As most know, we purchased a Silver Dapple Morgan in Dec. of 2010. By no fault of the Morgan breeder, the care taker in another state failed to feed her horses and the small herd of 8 Morgans were near death, when the breeder dropped by unexpectedly.
Filgree in Sterling was put up for sale and the breeder asked us to try and imagine what she should and could be, as we were considering buying her in December. The pictures she sent are not an example of a thriving horse.
Kathy and I knew exactly what Equine Challenge™ would do for this struggling Morgan filly, so we bought her and had her shipped ASAP to California. Prior to her transportation, we asked the breeder to separate this filly several times a day to be fed grass hay and we sent some Equine Challenge™Grass and Equine Challenge™ Probiotic PLUS pre-mixed Overnight Delivery, to boost her and her immune system due to the stress of transportation and separation potential. She was on product for approx. a week prior to transport.
When this filly arrived, her coat was long, coarse and she did not smell good, in fact she had the makings of Rain Rot. Absent this long coarse coat, the ribbiness of her barrel was scary, the loss of muscle mass in the flank, rear and neck was remarkable, she looked like a yearling elk. Her chest and legs were covered in bot fly eggs.
Her feet were absent of disease but the hooves were mis-shaped and demonstrated a great deal of toe cupping due to the toe landing rather than a heel first landing. Each front hoof had a 1 1/2 inch split mid hoof due to rapid expansion due to water in so far as the wall was so thin. The soles were very thin and would flex with very little pressure. Each foot demonstrated in varying degrees flare, the frogs had invaginated.
This filly had good shaped manure, more soft with good gut noises.
Her disposition was rather sweet and calm but we were not certain if this was due to her personality or more due to her depleted state. Her eyes were not as clear as they should be, a bit on the cloudy side. After a few hours of relaxation, she joined up with Kathy and I.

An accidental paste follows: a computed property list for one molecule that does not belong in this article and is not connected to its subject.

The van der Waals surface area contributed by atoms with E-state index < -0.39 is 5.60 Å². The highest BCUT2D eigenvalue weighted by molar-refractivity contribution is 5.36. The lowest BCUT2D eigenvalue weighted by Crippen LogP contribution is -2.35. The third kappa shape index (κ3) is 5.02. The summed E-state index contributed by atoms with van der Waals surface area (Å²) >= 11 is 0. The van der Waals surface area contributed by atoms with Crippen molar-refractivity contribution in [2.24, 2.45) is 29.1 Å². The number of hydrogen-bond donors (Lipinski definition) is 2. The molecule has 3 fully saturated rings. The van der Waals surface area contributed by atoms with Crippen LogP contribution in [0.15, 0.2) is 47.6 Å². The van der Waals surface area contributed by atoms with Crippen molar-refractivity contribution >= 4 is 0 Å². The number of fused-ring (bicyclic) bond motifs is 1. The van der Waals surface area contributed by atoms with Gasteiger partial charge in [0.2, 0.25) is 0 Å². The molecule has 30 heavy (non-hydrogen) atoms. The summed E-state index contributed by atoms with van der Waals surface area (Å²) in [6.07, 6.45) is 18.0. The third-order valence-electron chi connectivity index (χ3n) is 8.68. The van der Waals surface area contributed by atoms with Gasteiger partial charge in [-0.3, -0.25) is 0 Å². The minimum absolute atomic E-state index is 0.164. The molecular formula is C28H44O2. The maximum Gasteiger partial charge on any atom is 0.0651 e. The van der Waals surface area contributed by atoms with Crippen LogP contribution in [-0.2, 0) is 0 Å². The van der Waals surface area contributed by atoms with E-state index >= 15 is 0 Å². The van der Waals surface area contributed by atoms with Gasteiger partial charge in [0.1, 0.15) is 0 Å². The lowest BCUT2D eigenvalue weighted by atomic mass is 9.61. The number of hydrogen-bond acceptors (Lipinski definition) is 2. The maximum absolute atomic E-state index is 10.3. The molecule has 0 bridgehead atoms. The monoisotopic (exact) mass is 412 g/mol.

Given her state, we knew she had worms but we sent in a sample none the less….which came back as a heavy infestation. We waited for a week or so to de-worm her in so far as dewormer is a poison and we wanted to boost her immune system a bit longer before de-worming her.
First, we washed her in the white vinegar and water solution and put her on the “Weepago Diet” and started her “transformation” regimen. This including hoof trimming, spinal adjustment, grooming, Equine Challenge™ Sand Flush PLUS and a slow introduction to all the Equine Challenge™ supplement products that the rest of the Morgan herd is on.
Within a few days the personality of this Silver Dapple Morgan filly began to emerge, sassy, feisty and very engaging. By the 30th of December, Filigree in Sterling aka Cicatriz, was vaccuming all her Weepago diet, Equine Challenge™ Grass, Equine Challenge™ Probiotic PLUS, Equine Challenge™ Joint, Equine Challenge™ Hoof Propel, whole oats mixed in with 3 hand fulls of alfalfa fines (leaves and flowers) 2 x a day.
By 1st of January, Cicatriz smelled like a horse and had transitioned to the Shiloh herd which is Shiloh and Weepago and acted accordingly.
The pictures will tell the rest of the story.
This remarkable recovering is more amazing if you keep in mind, this yearling had to both recover and grow at the same time. This filly had the lowest ranking in her previous herd of 8 Morgans adding yet another dynamic.
It has been just over a year since Mattea arrived and we would like to share her 1 year “transformation” with all of you.